reptoman

Avid Member
The only thing that comes to mind is try BB flies to see if they get him past his reluctance to shoot is toungue. Either that or cabage moths, painted ladies. Whatever you can get that actually flies around his cage. This has gotten my male panther past his reluctance with shooting his toungue every time. Mine had a bout with pinworms that I treated with panacur. He also had some eye issues that cleared up after 2 weeks of terramycin. He had not gotten past the point of taking feeders from the tongs or my fingers but he would not bother to shoot his toungue if it was more than 3 inches away. He is now getting feeders farther away and is slowly coming out of his funk. During this period he would make the most effort to shoot at prey, sometimes with success, at feeders flying inside his cage. Seems he could not resist the urge. Hope this helps and hope he gets back to good health soon.
 

jannb

Chameleon Enthusiast
Heather I sent you this on Face Book but also though I should post it here incase it might help somebody else, too.

This is what Dr. Alfonso recommended when one of Lizbeth's male panthers would not eat. He said to try hornworms because they will sometimes go for those and if he wouldn't eat hornworms to give him some of the little brown or green anoles like we have in our yard. It would be so sad because they look like a little Dulce my Cuban Knight Anole. He said the anoles almost always work. Hendershot went for the hornworms so we didn't have to try the anoles. Now he will only eat superworms.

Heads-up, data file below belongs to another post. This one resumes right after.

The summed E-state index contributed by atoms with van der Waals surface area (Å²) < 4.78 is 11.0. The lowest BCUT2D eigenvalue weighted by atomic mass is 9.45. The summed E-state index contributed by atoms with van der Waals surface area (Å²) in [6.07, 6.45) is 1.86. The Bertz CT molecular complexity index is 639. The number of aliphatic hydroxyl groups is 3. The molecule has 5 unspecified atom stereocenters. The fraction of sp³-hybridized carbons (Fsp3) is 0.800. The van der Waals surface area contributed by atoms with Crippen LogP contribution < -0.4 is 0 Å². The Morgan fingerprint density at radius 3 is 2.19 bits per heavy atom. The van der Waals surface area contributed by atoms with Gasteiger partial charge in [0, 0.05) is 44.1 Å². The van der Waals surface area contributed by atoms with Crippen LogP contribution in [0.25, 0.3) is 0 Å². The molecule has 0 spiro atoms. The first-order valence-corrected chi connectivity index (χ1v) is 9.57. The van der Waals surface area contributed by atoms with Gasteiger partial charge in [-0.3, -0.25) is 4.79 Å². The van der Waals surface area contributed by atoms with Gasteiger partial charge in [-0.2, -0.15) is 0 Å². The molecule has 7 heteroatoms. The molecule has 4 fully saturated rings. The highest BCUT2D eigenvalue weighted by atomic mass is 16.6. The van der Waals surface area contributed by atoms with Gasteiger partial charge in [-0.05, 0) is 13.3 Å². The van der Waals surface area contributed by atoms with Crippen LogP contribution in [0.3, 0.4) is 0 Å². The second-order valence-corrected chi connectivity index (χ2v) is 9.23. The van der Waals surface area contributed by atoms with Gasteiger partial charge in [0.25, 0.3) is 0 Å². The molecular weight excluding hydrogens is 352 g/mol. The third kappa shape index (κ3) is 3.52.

morpheon

New Member
It's kind of funny to see you Hallenhe post your husbandry condition, since i honestly didn't expect to find anything wrong in it! It's not like you were a beginner, especially with pardalis! :) But of course, you never know, and a good review is never a bad thing!

Sadly i can not give you any advice other than the ones you have already tried or already received from other members! :S All i can do is wish that your chameleon will start eating something soon!!

---Thinking about it: have you tried giving your chameleon any fruits?
 

hallenhe

Avid Member
Well, I've ordered hornworms and bluebottles (I can just imagine grinding up a full-sized hornworm in the mortar and pestle for him; eww!). Hopefully one or the other or both will get him going, and I know everybody else will like the treat.
 

hallenhe

Avid Member
He has a travel cage (that's what he boarded in at the vets), and I'll put him in there with some flies for half an hour to an hour. (Or I could just have a room full o' flies, but I think I wouldn't find that half as fun as the chameleon would. However, turning 200 of them loose in a room at once would catch his attention if anything would.:p)